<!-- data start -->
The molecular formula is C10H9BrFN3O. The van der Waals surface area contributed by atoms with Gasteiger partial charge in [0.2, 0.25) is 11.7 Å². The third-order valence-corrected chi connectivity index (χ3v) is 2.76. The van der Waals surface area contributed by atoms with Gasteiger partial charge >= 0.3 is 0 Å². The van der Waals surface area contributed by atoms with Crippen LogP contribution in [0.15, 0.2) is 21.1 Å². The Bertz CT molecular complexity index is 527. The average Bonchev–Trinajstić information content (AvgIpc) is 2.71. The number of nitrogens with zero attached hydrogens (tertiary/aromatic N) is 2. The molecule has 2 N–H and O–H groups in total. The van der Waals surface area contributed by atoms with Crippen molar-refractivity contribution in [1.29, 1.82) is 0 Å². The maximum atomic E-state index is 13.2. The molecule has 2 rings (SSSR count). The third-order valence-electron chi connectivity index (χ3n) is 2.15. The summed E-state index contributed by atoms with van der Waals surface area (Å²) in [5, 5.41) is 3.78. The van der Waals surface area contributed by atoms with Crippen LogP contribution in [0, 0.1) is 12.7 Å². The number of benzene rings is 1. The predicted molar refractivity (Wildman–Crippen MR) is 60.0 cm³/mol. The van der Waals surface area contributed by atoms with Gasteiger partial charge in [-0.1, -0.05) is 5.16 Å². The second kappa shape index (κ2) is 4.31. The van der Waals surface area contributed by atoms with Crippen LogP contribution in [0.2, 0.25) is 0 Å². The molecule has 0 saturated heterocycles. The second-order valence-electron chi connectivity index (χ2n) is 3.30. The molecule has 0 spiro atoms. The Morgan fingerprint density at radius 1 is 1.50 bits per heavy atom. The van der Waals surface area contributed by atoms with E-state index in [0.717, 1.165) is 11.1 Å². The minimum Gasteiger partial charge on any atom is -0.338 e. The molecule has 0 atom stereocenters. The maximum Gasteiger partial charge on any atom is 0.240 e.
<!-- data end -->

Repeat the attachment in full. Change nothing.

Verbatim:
The molecular formula is C10H9BrFN3O. The van der Waals surface area contributed by atoms with Gasteiger partial charge in [0.2, 0.25) is 11.7 Å². The third-order valence-corrected chi connectivity index (χ3v) is 2.76. The van der Waals surface area contributed by atoms with Gasteiger partial charge >= 0.3 is 0 Å². The van der Waals surface area contributed by atoms with Crippen LogP contribution in [0.15, 0.2) is 21.1 Å². The Bertz CT molecular complexity index is 527. The average Bonchev–Trinajstić information content (AvgIpc) is 2.71. The number of nitrogens with zero attached hydrogens (tertiary/aromatic N) is 2. The molecule has 2 N–H and O–H groups in total. The van der Waals surface area contributed by atoms with Crippen molar-refractivity contribution in [1.29, 1.82) is 0 Å². The maximum atomic E-state index is 13.2. The molecule has 2 rings (SSSR count). The third-order valence-electron chi connectivity index (χ3n) is 2.15. The summed E-state index contributed by atoms with van der Waals surface area (Å²) in [5, 5.41) is 3.78. The van der Waals surface area contributed by atoms with Crippen LogP contribution in [0, 0.1) is 12.7 Å². The number of benzene rings is 1. The predicted molar refractivity (Wildman–Crippen MR) is 60.0 cm³/mol. The van der Waals surface area contributed by atoms with Gasteiger partial charge in [-0.1, -0.05) is 5.16 Å². The second kappa shape index (κ2) is 4.31. The van der Waals surface area contributed by atoms with Crippen LogP contribution in [0.2, 0.25) is 0 Å². The molecule has 0 saturated heterocycles. The second-order valence-electron chi connectivity index (χ2n) is 3.30. The molecule has 0 spiro atoms. The Morgan fingerprint density at radius 1 is 1.50 bits per heavy atom. The van der Waals surface area contributed by atoms with E-state index in [0.717, 1.165) is 11.1 Å². The minimum Gasteiger partial charge on any atom is -0.338 e. The molecule has 0 atom stereocenters. The maximum Gasteiger partial charge on any atom is 0.240 e.